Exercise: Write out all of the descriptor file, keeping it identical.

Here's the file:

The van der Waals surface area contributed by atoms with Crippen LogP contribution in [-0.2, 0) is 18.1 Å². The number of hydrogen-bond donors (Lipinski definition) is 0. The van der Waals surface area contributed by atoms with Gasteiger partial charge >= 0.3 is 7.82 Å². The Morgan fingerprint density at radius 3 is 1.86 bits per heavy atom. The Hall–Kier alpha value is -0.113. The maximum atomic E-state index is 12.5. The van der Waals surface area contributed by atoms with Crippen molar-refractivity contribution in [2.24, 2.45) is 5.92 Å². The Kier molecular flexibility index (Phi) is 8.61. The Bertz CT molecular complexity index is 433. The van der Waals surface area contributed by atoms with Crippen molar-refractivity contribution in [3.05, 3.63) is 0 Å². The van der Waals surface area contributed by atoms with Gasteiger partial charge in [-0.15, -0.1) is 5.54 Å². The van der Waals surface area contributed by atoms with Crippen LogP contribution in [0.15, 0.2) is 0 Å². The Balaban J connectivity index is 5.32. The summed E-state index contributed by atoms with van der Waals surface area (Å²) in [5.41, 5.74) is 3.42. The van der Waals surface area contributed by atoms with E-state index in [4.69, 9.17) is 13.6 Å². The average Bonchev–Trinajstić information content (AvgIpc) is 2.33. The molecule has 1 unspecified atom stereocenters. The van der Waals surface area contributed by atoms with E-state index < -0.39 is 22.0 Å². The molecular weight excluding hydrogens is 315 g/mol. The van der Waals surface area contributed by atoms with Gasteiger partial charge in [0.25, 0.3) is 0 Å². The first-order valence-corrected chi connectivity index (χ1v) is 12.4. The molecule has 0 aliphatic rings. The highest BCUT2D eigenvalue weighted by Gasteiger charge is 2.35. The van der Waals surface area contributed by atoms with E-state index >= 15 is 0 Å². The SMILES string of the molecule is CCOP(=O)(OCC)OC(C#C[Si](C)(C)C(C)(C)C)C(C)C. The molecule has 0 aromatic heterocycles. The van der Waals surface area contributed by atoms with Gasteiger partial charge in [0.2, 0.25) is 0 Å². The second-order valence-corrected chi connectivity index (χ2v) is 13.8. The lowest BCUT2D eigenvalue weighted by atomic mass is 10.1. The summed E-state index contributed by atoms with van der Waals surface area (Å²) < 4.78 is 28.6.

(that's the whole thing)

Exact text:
The van der Waals surface area contributed by atoms with Crippen LogP contribution in [-0.2, 0) is 18.1 Å². The number of hydrogen-bond donors (Lipinski definition) is 0. The van der Waals surface area contributed by atoms with Gasteiger partial charge >= 0.3 is 7.82 Å². The Morgan fingerprint density at radius 3 is 1.86 bits per heavy atom. The Hall–Kier alpha value is -0.113. The maximum atomic E-state index is 12.5. The van der Waals surface area contributed by atoms with Crippen molar-refractivity contribution in [2.24, 2.45) is 5.92 Å². The Kier molecular flexibility index (Phi) is 8.61. The Bertz CT molecular complexity index is 433. The van der Waals surface area contributed by atoms with Crippen molar-refractivity contribution in [3.05, 3.63) is 0 Å². The van der Waals surface area contributed by atoms with Gasteiger partial charge in [-0.15, -0.1) is 5.54 Å². The van der Waals surface area contributed by atoms with Crippen LogP contribution in [0.15, 0.2) is 0 Å². The Balaban J connectivity index is 5.32. The summed E-state index contributed by atoms with van der Waals surface area (Å²) in [5.41, 5.74) is 3.42. The van der Waals surface area contributed by atoms with E-state index in [4.69, 9.17) is 13.6 Å². The average Bonchev–Trinajstić information content (AvgIpc) is 2.33. The molecule has 1 unspecified atom stereocenters. The van der Waals surface area contributed by atoms with E-state index < -0.39 is 22.0 Å². The molecular weight excluding hydrogens is 315 g/mol. The van der Waals surface area contributed by atoms with Gasteiger partial charge in [0.25, 0.3) is 0 Å². The first-order valence-corrected chi connectivity index (χ1v) is 12.4. The molecule has 0 aliphatic rings. The highest BCUT2D eigenvalue weighted by Gasteiger charge is 2.35. The van der Waals surface area contributed by atoms with E-state index >= 15 is 0 Å². The SMILES string of the molecule is CCOP(=O)(OCC)OC(C#C[Si](C)(C)C(C)(C)C)C(C)C. The molecule has 0 aromatic heterocycles. The van der Waals surface area contributed by atoms with Gasteiger partial charge in [0.2, 0.25) is 0 Å². The second-order valence-corrected chi connectivity index (χ2v) is 13.8. The lowest BCUT2D eigenvalue weighted by atomic mass is 10.1. The summed E-state index contributed by atoms with van der Waals surface area (Å²) < 4.78 is 28.6.